Esther, a Jew, was the wife of King Ahasuerus of Prussia. When Esther became aware that her husband’s chief advisor, Haman, had received permission from the king to have all the Jews in the kingdom killed, she brazenly acted to thwart the genocidal plan and turn it against Haman.
Despite knowing that she could be put to death if she appears before the king without being summoned, Queen Esther nevertheless goes to him. Miraculously, he welcomes her and even offers to give her anything she wants, “up to half of the kingdom.” Instead of material goods, Queen Esther courageously appealed for her people’s life. King Ahasuerus rescinds his order and gives the Jews permission to defend themselves and attack their evil and wicked enemies. The gallows Haman erected for the Jews became the platform of his own death.
This story of Queen Esther’s bold and heroic act to save the people of Israel from a holocaust is recognized and celebrated in the Judeo-Christian faith and in art and literature, ensuring that Queen Esther’s bravery in the fourth century is remembered throughout time. Despite this, however, the depth of this victory is often glossed over. But ask yourself, how could a woman who was essentially nothing more than a sex slave for a despotic leader rise to become the savior of a nation? Many accounts of the story emphasize Queen Esther’s great beauty and the brilliant way she used it to save her people. But looking at it this way neglects to bring judgement upon the powerful who ignore God and abuse a subject people to further their own sinful agenda.
Today, as our nation continues to open new battlefronts in its ongoing civil war for social justice and equality, selective memory has become the weapon of choice. The latest iteration is the treatment meted out recently to Haitian migrants on our border in Del Rio, Texas. Their cry is the same as Queen Esther’s: “If you treat me as a migrant yet human then we can be at peace.”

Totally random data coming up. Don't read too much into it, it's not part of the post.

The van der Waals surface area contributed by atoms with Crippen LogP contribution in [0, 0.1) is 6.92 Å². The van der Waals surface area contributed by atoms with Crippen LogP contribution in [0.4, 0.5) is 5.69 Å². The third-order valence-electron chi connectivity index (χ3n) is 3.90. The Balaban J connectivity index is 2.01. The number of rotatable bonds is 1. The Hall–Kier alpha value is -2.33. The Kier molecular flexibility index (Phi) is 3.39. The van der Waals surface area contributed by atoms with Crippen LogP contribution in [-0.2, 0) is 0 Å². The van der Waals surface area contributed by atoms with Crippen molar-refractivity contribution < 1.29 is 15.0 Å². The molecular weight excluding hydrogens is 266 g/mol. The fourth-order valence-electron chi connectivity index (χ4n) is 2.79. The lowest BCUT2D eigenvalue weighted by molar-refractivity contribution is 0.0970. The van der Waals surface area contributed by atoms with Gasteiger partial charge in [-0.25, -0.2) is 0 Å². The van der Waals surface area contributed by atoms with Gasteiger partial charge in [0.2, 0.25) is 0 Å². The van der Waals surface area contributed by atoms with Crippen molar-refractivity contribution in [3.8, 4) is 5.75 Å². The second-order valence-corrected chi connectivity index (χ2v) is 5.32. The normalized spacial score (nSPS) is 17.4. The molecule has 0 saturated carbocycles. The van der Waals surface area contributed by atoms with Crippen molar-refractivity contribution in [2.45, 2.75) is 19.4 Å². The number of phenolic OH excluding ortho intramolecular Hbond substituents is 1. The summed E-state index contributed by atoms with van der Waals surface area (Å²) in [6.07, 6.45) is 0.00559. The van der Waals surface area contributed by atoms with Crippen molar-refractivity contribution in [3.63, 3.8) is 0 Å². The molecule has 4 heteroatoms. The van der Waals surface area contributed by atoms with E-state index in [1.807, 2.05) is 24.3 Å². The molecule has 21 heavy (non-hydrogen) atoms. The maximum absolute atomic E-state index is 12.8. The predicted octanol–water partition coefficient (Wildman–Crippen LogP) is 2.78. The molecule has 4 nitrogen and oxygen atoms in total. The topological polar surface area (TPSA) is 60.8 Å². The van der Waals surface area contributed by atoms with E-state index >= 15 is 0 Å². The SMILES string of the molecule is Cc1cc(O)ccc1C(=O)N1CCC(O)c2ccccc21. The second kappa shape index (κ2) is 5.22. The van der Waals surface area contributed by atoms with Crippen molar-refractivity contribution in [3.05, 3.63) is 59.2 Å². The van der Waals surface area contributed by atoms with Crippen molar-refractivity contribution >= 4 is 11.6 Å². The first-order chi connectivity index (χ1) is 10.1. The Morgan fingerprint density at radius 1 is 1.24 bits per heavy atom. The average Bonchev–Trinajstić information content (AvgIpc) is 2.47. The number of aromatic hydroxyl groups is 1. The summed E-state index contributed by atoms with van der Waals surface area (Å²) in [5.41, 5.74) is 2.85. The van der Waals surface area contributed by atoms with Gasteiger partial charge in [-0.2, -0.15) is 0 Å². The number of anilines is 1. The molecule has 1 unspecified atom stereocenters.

Sadly, many Americans are not aware of the role that Haiti, more than any other people, played in supporting the fledging USA. Among the Revolutionary War exhibits in Savannah, Georgia’s History Museum is a commemoration of the 1779 Battle of Savannah that recalls the ‘Chasseurs Volontaires’ – infantry volunteers from Haiti. The placard salutes the bravest feat “ever performed by foreign troops in the American cause.”
Haitian soldiers who fought in the American Revolutionary War used their experiences as inspiration to revolt against slavery and colonization by the French. In an act of revenge and supported by the U.S.A within a strong influence by the “Southern planter class”. As part of the agreement to end the bloody conflict, Haiti was forced to pay millions of dollars in reparations to France to compensate them for their loss of the most valuable piece of real estate in all of their colonies. This caused Haiti to plummet from being the wealthiest province to the poorest in the third world. Thus was the introduction of the concept of reparation in the New world.
What was Haiti’s reward for helping the United States win its war of independence? President Andrew Johnson and the southern planters were so deeply afraid of a free black nation on its doorsteps that Haiti was left to flounder. Hundreds of years later, not much has changed. The descendants of Southern planters are still driven by loathing and fear and reflect ingratitude to those who valiantly helped make them wealthy and powerful. This attitude recently was made all too clear by the photos and videos that showed Haitian migrants seeking asylum in the United States being treated like animals in Del Rio, Texas by U.S. Border Patrol agents on horseback, in a scene reeking of the era of enslavement, who charged into them wielding whips. There are no similar photos involving migrant asylum seekers from Afghanistan.
It is time for the people of Haiti to be fully liberated so that, like Queen Esther and her people, they can live and not die at the hands of the enemy.
The question to us today as we face a new age fraught with climate change perpetuated by greed, threats to democracy, and other looming crises is whether we are willing to silently participate in the abuse of victims? The church celebrates Esther who gave a voice to the voiceless and brought attention to the underclass. How can we celebrate Haiti’s sacrifices and yet be silent?